Scams aren’t limited to your inbox. With all the news about real estate investors making bank, a lot of people want to get in on that pot. Many — most — of those investments are legit, but if you don’t know the warning signs of a Ponzi scheme or even a simple money grab, you could lose a lot. (In 2010, a former Henrico County police officer was sentenced to 10 years in prison for bilking friends and neighbors out of millions with a real estate investment fraud scheme.)
There are some obvious signs of potential fraud in the works: promises of unusually high returns or of specific numbers (“10% per year, guaranteed”), an unclear or undisclosed investment strategy, an aggressive salesman, or a request to “spread the word.” But even smart people can be bilked. If you’re investing with someone while sitting in his living room, maybe think twice.
In fact, “think twice” is good overall advice. Yes, there will always be those who are out to separate good folks from their money, and you don’t have to be a fool to fall for the schemes. A little caution, a little cynicism, and a little trust in your own inner alarm bells will go a long way to keeping you out of harm’s way.
Ranks and ratings
Online review sites give the power to the people — and, as we all know, power corrupts. That means some people have tried to take advantage of the fact that so many people look to the Internet before buying… or hiring.
One company has already tried to use ratings to extort Realtors. It created a site — Realtor-complaints.com, then began contacting Realtors claiming that a complaint or bad review had been posted. For a small fee it would remove that review.
The good news is that NAR was able to have the site closed because of trademark infringement. The bad news is that that’s the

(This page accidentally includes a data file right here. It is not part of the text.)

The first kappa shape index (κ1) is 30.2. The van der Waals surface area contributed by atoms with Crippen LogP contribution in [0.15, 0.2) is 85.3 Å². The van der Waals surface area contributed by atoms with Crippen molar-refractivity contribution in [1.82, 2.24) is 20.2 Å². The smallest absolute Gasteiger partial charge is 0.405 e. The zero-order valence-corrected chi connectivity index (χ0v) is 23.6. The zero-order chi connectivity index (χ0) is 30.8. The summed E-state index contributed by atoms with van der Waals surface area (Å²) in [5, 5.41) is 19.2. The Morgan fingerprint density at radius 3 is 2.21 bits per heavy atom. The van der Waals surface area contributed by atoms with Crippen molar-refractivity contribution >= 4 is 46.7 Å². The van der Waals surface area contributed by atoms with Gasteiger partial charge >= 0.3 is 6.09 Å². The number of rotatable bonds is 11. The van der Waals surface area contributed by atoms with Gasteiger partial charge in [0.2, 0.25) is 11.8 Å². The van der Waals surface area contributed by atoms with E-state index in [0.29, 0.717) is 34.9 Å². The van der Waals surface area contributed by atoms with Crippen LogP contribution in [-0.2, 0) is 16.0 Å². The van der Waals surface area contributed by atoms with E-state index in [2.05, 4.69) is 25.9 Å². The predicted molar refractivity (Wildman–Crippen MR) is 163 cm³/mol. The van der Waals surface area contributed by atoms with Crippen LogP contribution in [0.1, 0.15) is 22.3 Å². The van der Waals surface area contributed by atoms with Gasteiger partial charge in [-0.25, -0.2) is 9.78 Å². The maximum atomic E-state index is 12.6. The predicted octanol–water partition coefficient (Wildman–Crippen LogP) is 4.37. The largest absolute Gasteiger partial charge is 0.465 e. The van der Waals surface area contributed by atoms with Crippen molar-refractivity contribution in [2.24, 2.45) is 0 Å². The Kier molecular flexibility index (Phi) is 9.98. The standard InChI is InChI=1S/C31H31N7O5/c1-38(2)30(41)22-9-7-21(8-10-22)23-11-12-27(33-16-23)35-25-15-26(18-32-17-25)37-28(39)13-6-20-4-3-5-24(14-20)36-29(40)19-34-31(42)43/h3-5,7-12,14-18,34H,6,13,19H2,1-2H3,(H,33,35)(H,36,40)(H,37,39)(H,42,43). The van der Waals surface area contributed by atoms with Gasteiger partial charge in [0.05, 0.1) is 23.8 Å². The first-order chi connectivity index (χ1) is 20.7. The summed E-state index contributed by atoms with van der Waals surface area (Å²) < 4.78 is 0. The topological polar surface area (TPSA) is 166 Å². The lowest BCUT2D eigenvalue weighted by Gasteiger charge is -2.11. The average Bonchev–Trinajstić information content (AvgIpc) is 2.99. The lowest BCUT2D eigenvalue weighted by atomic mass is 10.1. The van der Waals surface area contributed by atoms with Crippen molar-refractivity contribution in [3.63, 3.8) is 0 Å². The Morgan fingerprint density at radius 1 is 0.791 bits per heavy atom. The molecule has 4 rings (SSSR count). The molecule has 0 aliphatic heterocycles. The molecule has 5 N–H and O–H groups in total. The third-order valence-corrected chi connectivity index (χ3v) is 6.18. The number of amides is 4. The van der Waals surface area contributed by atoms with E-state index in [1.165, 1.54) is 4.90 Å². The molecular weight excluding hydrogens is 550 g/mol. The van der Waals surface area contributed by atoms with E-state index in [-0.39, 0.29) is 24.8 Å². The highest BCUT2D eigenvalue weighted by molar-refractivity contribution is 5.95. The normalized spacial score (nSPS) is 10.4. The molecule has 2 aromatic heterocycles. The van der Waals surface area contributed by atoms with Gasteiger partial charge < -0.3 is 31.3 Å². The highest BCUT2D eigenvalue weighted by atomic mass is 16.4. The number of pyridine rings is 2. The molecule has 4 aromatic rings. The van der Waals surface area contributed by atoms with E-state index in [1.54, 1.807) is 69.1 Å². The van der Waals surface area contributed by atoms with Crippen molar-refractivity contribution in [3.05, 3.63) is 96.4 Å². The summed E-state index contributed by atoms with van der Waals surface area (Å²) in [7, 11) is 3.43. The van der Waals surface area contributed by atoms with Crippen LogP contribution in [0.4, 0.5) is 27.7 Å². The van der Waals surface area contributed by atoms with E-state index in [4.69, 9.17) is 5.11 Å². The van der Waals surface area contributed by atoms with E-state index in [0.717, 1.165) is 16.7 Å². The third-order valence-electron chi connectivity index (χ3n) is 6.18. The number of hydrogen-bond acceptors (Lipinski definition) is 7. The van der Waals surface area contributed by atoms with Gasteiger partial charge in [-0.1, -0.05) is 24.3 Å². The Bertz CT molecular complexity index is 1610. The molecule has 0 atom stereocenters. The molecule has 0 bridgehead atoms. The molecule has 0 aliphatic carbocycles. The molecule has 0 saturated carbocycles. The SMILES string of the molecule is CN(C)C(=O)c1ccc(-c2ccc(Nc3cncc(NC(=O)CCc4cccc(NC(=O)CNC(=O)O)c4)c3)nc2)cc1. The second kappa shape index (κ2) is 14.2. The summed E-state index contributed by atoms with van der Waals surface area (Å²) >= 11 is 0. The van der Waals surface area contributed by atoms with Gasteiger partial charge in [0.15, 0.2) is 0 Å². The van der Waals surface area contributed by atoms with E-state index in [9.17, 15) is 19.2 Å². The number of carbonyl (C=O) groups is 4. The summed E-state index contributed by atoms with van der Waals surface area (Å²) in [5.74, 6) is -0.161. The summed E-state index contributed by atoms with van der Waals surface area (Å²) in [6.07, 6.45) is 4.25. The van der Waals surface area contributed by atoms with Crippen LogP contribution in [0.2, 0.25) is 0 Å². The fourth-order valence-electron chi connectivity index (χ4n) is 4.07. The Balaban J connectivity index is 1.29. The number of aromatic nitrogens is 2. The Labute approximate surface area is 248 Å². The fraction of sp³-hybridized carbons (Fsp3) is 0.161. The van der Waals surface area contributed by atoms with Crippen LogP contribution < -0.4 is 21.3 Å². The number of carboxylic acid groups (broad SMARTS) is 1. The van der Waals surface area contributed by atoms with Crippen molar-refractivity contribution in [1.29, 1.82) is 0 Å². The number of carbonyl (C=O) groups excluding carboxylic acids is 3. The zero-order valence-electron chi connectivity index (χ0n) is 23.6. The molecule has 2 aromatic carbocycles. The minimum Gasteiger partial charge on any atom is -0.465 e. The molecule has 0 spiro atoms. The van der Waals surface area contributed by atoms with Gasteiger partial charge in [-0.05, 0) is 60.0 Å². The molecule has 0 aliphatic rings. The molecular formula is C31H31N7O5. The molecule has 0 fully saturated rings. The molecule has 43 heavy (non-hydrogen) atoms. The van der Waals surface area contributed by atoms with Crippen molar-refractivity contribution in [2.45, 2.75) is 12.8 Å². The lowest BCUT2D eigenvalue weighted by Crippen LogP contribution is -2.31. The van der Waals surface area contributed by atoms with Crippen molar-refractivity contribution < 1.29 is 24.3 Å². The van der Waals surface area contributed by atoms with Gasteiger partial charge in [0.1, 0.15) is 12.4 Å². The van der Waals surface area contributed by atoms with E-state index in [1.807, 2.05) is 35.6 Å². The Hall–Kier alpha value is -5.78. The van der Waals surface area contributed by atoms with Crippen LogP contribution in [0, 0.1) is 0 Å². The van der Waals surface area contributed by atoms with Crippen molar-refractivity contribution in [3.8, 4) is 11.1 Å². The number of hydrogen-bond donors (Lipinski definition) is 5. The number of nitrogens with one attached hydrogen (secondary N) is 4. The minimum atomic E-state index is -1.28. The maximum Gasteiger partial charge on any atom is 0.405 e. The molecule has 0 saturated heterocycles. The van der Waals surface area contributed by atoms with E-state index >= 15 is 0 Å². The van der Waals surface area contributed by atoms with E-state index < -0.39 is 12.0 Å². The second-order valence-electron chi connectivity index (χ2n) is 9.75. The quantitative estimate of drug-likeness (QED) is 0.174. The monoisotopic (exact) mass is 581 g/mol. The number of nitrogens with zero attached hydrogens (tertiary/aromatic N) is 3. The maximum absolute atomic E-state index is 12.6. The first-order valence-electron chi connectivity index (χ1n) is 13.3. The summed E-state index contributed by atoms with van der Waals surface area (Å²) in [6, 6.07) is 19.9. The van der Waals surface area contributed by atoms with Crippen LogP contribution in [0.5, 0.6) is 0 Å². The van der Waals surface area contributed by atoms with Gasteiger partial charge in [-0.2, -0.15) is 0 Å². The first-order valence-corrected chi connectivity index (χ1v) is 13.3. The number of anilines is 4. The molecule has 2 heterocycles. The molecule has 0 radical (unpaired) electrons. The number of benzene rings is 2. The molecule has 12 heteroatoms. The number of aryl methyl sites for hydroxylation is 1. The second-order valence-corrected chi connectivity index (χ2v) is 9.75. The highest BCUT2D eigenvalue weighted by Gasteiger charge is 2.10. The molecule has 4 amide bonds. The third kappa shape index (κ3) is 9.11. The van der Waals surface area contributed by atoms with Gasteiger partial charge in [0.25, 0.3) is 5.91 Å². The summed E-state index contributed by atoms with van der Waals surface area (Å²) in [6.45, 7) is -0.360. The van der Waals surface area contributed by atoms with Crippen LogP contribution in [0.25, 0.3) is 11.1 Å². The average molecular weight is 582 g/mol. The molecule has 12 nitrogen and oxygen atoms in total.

only reason it was able to have it shuttered. There’s nothing necessarily illegal about posting bad reviews about someone. (True, you could get into issues of libel, but that’s a bit of a stretch — and a costly one at that.) Restaurant owners across the country are suffering from what’s been dubbed “Yelp extortion,” where customers demand extra service (from quicker seating to free food) in exchange for avoiding a negative review on Yelp.
This isn’t a scam,
per se, because it’s not illegal yet — but it’s still something homeowners need to be aware of.
It works like this: A lender sends a homeowner a notice of foreclosure. The homeowner, knowing he won’t be able to refinance, says his good-byes, empties the home, and turns the keys over to the bank. (He’ll take a significant credit hit, for sure, and may owe the lender money depending on what the house eventually sells for.)
But then, unbeknownst to the owner, the bank quietly changes its mind and doesn’t go through with the foreclosure process. It “walks away” from the property without informing the homeowner.